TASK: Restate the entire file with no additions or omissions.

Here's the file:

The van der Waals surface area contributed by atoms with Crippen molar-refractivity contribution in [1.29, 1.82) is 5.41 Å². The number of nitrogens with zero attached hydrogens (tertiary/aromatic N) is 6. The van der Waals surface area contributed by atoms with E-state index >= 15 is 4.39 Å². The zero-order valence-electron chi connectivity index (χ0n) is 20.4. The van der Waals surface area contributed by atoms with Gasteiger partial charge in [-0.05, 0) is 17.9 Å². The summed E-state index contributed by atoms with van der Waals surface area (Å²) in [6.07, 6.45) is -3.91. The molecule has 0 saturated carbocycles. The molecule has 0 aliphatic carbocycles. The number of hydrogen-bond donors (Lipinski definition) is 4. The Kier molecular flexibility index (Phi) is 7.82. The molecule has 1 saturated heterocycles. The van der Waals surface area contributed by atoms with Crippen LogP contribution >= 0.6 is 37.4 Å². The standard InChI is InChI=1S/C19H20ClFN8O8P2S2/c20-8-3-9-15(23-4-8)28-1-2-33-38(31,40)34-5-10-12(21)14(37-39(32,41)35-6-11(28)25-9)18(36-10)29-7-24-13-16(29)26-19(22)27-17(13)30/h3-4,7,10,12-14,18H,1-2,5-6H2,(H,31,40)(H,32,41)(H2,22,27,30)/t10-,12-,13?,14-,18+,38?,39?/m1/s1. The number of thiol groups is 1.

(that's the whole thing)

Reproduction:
The van der Waals surface area contributed by atoms with Crippen molar-refractivity contribution in [1.29, 1.82) is 5.41 Å². The number of nitrogens with zero attached hydrogens (tertiary/aromatic N) is 6. The van der Waals surface area contributed by atoms with E-state index >= 15 is 4.39 Å². The zero-order valence-electron chi connectivity index (χ0n) is 20.4. The van der Waals surface area contributed by atoms with Gasteiger partial charge in [-0.05, 0) is 17.9 Å². The summed E-state index contributed by atoms with van der Waals surface area (Å²) in [6.07, 6.45) is -3.91. The molecule has 0 saturated carbocycles. The molecule has 0 aliphatic carbocycles. The number of hydrogen-bond donors (Lipinski definition) is 4. The Kier molecular flexibility index (Phi) is 7.82. The molecule has 1 saturated heterocycles. The van der Waals surface area contributed by atoms with Crippen LogP contribution >= 0.6 is 37.4 Å². The standard InChI is InChI=1S/C19H20ClFN8O8P2S2/c20-8-3-9-15(23-4-8)28-1-2-33-38(31,40)34-5-10-12(21)14(37-39(32,41)35-6-11(28)25-9)18(36-10)29-7-24-13-16(29)26-19(22)27-17(13)30/h3-4,7,10,12-14,18H,1-2,5-6H2,(H,31,40)(H,32,41)(H2,22,27,30)/t10-,12-,13?,14-,18+,38?,39?/m1/s1. The number of thiol groups is 1.